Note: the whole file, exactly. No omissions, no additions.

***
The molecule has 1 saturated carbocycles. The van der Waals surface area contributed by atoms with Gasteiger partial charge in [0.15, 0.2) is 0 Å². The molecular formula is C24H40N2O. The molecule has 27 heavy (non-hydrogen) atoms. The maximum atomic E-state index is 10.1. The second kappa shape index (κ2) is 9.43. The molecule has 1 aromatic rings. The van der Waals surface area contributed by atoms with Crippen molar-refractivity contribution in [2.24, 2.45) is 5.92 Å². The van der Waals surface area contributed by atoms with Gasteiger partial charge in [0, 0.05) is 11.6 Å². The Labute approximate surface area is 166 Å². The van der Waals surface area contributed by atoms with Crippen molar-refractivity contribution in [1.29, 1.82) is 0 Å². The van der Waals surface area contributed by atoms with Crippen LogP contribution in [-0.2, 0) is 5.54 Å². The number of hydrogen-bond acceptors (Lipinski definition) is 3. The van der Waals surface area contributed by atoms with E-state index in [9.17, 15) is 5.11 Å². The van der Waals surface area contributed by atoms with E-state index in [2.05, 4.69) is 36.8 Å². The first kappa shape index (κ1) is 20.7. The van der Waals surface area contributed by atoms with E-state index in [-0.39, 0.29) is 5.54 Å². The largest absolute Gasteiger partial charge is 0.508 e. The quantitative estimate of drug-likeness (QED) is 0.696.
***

The molecule has 1 saturated carbocycles. The van der Waals surface area contributed by atoms with Gasteiger partial charge in [0.15, 0.2) is 0 Å². The molecular formula is C24H40N2O. The molecule has 27 heavy (non-hydrogen) atoms. The maximum atomic E-state index is 10.1. The second kappa shape index (κ2) is 9.43. The molecule has 1 aromatic rings. The van der Waals surface area contributed by atoms with Crippen molar-refractivity contribution in [2.24, 2.45) is 5.92 Å². The van der Waals surface area contributed by atoms with Gasteiger partial charge in [0, 0.05) is 11.6 Å². The Labute approximate surface area is 166 Å². The van der Waals surface area contributed by atoms with Crippen molar-refractivity contribution in [1.29, 1.82) is 0 Å². The van der Waals surface area contributed by atoms with Crippen LogP contribution in [-0.2, 0) is 5.54 Å². The number of hydrogen-bond acceptors (Lipinski definition) is 3. The van der Waals surface area contributed by atoms with E-state index in [9.17, 15) is 5.11 Å². The van der Waals surface area contributed by atoms with E-state index in [2.05, 4.69) is 36.8 Å². The first kappa shape index (κ1) is 20.7. The van der Waals surface area contributed by atoms with E-state index in [-0.39, 0.29) is 5.54 Å². The largest absolute Gasteiger partial charge is 0.508 e. The quantitative estimate of drug-likeness (QED) is 0.696.